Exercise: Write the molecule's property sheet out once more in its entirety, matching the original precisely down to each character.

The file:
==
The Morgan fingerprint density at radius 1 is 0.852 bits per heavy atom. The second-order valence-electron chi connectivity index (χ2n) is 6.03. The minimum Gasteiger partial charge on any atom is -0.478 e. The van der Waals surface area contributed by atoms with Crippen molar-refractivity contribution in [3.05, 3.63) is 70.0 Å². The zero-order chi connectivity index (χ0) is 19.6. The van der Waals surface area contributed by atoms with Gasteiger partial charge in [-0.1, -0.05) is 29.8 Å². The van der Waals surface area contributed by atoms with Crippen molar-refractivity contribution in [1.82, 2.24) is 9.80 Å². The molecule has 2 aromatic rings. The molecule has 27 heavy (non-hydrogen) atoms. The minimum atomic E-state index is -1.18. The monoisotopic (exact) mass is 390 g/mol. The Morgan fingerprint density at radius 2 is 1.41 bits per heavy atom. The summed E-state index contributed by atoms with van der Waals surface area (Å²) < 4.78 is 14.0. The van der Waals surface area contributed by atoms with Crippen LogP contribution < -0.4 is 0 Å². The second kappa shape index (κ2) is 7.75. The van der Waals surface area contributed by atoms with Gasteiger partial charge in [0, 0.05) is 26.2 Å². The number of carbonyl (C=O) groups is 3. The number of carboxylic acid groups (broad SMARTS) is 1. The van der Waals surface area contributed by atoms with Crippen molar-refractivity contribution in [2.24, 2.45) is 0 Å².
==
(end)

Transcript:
The Morgan fingerprint density at radius 1 is 0.852 bits per heavy atom. The second-order valence-electron chi connectivity index (χ2n) is 6.03. The minimum Gasteiger partial charge on any atom is -0.478 e. The van der Waals surface area contributed by atoms with Crippen molar-refractivity contribution in [3.05, 3.63) is 70.0 Å². The zero-order chi connectivity index (χ0) is 19.6. The van der Waals surface area contributed by atoms with Gasteiger partial charge in [-0.1, -0.05) is 29.8 Å². The van der Waals surface area contributed by atoms with Crippen molar-refractivity contribution in [1.82, 2.24) is 9.80 Å². The molecule has 2 aromatic rings. The molecule has 27 heavy (non-hydrogen) atoms. The minimum atomic E-state index is -1.18. The monoisotopic (exact) mass is 390 g/mol. The Morgan fingerprint density at radius 2 is 1.41 bits per heavy atom. The summed E-state index contributed by atoms with van der Waals surface area (Å²) < 4.78 is 14.0. The van der Waals surface area contributed by atoms with Crippen LogP contribution < -0.4 is 0 Å². The second kappa shape index (κ2) is 7.75. The van der Waals surface area contributed by atoms with Gasteiger partial charge in [0, 0.05) is 26.2 Å². The number of carbonyl (C=O) groups is 3. The number of carboxylic acid groups (broad SMARTS) is 1. The van der Waals surface area contributed by atoms with Crippen molar-refractivity contribution in [2.24, 2.45) is 0 Å².